O.K., you’re now ready for the fourth step in your Room Redesign project. You’ve emptied your room, determined and examined the focal point and the architecture, brought the furniture back into the room and placed it appropriately and now you’re ready to light the room and hang the art!
Shed Some Light
So many people take lighting for granted. They simply plug in a lamp or flip a switch and figure the room is good to go. Believe me, it’s not! Lighting is too often neglected and taken for granted, yet it is a critical element in a redesign. In the theatre spot lights, hanging lights, floor uplights and colored lights set the mood and enable the audience to see the action. Proper home lighting does the same. Good interior lighting supports the function of a room, instantly warms the space visually and creates a mood when used properly – all of which sets the stage for your life activities!
Lighten up when you redesign! You should combine a variety of lighting sources in order to create a great atmosphere in any room. The three key lighting sources that should be present in every room are noted below. Make sure you include them in your redesign – don’t underestimate their impact – and don’t rely on just one, use them all!
- General and ambient lighting- general lighting is usually planned and wired into the home when it is built. Ceiling mounted lights provide general illumination and ambient lighting is indirect lighting that throws background light against a wall or ceiling, reflecting the light back into the room(recessed ceiling fixtures on the perimeter of the room or uplights placed on the floor and directed towards the ceiling).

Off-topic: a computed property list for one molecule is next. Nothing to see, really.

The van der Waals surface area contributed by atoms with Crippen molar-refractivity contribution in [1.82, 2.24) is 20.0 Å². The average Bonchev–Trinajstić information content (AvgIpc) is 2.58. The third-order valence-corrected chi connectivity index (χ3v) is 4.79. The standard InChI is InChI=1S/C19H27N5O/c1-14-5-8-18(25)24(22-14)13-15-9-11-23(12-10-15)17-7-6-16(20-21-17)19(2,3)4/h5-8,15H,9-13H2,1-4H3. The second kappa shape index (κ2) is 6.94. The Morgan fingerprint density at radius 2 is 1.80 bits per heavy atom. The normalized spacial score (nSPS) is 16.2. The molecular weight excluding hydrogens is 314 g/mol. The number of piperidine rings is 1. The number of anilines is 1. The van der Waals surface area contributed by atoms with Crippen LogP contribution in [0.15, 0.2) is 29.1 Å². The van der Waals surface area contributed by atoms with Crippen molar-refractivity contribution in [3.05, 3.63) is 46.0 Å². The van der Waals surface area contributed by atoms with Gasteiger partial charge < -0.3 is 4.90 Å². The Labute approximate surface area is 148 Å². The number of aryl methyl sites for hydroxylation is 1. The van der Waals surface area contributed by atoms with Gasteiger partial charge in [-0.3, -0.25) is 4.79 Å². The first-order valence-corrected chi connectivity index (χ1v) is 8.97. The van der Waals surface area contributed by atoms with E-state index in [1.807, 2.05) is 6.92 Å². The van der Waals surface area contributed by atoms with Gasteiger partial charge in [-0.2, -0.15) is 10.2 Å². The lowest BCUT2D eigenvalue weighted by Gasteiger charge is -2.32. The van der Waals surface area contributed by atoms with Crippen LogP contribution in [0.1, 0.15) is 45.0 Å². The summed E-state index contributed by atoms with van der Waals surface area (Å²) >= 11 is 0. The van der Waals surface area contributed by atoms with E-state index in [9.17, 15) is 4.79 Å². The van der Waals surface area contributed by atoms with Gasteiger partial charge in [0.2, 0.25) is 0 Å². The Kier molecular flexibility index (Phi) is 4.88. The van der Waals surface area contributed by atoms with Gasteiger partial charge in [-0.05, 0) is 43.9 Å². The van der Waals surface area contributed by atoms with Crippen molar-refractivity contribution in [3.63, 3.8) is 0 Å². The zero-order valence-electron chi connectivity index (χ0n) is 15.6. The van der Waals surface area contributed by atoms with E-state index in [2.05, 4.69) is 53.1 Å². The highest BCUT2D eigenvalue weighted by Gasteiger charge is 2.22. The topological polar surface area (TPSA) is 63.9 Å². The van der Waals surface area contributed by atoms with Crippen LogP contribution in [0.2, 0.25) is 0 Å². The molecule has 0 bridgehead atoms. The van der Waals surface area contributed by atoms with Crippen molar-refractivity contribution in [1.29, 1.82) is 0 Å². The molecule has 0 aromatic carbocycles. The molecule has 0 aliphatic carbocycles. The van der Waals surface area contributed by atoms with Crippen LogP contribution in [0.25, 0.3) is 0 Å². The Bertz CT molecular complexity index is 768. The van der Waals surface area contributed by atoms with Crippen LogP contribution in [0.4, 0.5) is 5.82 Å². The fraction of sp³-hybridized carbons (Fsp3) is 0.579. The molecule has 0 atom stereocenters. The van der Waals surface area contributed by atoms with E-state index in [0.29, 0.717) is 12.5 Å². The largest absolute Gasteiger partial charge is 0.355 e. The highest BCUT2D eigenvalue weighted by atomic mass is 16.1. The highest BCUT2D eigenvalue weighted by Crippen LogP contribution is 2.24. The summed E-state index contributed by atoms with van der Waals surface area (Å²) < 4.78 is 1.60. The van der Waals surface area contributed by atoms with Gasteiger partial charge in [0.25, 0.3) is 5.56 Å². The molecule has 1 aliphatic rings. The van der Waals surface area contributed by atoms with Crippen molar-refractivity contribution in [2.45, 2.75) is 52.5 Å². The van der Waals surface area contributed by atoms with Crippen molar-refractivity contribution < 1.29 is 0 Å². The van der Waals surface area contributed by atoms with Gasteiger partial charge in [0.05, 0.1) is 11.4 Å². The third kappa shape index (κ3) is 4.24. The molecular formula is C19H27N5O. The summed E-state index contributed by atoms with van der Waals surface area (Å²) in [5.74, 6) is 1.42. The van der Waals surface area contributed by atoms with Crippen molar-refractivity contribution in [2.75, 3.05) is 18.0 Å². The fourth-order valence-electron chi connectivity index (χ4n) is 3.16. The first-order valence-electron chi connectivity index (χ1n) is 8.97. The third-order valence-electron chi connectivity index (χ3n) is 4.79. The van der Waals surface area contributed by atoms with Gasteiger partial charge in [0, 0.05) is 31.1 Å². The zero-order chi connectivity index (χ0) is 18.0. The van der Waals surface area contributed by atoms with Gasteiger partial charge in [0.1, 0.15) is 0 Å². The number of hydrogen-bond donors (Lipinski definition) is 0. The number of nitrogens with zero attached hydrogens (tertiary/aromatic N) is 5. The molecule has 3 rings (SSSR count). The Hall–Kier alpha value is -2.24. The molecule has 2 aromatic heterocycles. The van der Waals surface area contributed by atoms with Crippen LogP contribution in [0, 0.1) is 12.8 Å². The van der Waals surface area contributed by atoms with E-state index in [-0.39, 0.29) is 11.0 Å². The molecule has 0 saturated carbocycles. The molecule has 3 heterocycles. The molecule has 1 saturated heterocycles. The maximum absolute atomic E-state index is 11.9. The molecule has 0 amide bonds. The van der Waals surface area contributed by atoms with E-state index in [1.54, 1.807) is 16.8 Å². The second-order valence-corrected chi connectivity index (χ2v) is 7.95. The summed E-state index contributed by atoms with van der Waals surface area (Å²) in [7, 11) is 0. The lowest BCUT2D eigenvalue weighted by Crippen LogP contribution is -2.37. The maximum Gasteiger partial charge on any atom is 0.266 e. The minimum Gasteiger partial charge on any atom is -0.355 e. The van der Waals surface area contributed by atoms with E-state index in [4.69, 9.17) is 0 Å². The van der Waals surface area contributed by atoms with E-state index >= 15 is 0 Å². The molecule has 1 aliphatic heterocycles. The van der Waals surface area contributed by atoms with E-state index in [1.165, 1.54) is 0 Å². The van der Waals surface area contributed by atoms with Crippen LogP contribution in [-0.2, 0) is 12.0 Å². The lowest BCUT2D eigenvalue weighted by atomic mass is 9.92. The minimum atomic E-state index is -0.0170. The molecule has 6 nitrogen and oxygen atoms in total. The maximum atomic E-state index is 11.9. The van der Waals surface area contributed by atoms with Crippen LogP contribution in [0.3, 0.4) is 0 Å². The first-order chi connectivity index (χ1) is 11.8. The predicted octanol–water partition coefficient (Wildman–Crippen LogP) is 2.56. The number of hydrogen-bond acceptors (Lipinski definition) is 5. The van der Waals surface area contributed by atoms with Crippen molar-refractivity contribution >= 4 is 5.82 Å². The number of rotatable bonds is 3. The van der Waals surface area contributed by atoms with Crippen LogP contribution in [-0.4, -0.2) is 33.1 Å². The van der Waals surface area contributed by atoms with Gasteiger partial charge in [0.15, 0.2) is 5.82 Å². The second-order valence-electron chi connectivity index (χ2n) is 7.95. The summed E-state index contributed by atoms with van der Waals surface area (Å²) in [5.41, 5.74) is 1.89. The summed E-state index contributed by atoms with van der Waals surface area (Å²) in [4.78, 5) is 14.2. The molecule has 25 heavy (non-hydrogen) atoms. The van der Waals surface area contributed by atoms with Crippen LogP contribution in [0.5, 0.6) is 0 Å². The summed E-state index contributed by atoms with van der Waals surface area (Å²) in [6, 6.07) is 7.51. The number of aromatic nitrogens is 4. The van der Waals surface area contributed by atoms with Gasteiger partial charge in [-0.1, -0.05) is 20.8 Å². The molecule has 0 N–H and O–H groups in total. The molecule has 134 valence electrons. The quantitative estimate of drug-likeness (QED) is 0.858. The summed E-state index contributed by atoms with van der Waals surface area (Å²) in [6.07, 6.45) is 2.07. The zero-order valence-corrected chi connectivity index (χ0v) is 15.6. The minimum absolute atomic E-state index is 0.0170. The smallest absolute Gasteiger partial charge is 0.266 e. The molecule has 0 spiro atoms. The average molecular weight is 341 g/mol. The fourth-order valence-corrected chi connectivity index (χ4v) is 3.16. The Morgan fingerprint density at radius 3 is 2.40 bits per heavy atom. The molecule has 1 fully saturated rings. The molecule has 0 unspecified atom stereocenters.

- Task lighting- directs a pool of light specifically where it’s needed in order to perform tasks (reading, writing, sewing, cooking, grooming) and accent lights are used to brighten dark corners and highlight features and accessories. Table lamps, floor lamps, plug-in wall sconces and under-the-counter strips provide task lighting.
- Accent and mood lighting – accent lighting creates interest and drama, like focusing a spot of light on a single piece of art, and mood lighting creates a sense of soft, inviting coziness or sparkle and excitement - candles, a fireplace and dimmers all help set the mood.
Light These Areas
When adding lighting to your redesigned room make sure to spread it throughout the space, including these areas:
- Conversation area – use the existing general lighting in the room and support it with floor lamps or table lamps situated near the sofa or chairs in the sitting area.
- Secondary activity areas- in a reading area make certain you provide a lamp with enough wattage for easy reading (at least 60 watts). For writing, sewing and grooming make sure the task lights do not cast shadows.
- Dark corners- Use uplights to brighten a dark corner or put one behind a large piece of furniture to create an interesting glow.
- Bookcases – include a small low-watt lamp on a shelf or attach book shelf lights to the top of each case.
- Plants- I love the drama an uplight creates at night shining through the foliage of a large houseplant or potted tree.
If your lighting isn’t quite perfect get creative to help improve it:
- Use a stack of large hard-bound books to elevate a table lamp if it’s a bit too short for the seating area. This also works to help “level” the lamp heights if one of your seating area lamps is higher than the other.